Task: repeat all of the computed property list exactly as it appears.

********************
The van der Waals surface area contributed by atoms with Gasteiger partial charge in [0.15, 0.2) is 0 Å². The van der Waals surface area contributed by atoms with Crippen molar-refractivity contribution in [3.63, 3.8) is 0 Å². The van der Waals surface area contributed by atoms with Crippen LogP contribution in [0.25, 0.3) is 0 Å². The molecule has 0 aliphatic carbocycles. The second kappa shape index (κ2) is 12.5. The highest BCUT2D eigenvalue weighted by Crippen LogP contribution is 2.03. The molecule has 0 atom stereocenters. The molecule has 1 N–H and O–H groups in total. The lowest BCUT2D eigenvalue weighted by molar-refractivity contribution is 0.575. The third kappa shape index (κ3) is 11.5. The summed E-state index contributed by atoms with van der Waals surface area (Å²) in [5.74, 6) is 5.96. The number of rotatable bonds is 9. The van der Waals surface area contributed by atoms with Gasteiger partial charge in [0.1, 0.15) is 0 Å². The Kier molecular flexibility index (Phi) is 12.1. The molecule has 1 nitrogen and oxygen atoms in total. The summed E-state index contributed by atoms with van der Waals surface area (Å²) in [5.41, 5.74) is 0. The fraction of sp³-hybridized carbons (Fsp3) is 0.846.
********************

The van der Waals surface area contributed by atoms with Gasteiger partial charge in [0.15, 0.2) is 0 Å². The van der Waals surface area contributed by atoms with Crippen molar-refractivity contribution in [3.63, 3.8) is 0 Å². The van der Waals surface area contributed by atoms with Crippen LogP contribution in [0.25, 0.3) is 0 Å². The molecule has 0 aliphatic carbocycles. The second kappa shape index (κ2) is 12.5. The highest BCUT2D eigenvalue weighted by Crippen LogP contribution is 2.03. The molecule has 0 atom stereocenters. The molecule has 1 N–H and O–H groups in total. The lowest BCUT2D eigenvalue weighted by molar-refractivity contribution is 0.575. The third kappa shape index (κ3) is 11.5. The summed E-state index contributed by atoms with van der Waals surface area (Å²) in [5.74, 6) is 5.96. The number of rotatable bonds is 9. The van der Waals surface area contributed by atoms with Gasteiger partial charge in [0.1, 0.15) is 0 Å². The Kier molecular flexibility index (Phi) is 12.1. The molecule has 1 nitrogen and oxygen atoms in total. The summed E-state index contributed by atoms with van der Waals surface area (Å²) in [5.41, 5.74) is 0. The fraction of sp³-hybridized carbons (Fsp3) is 0.846.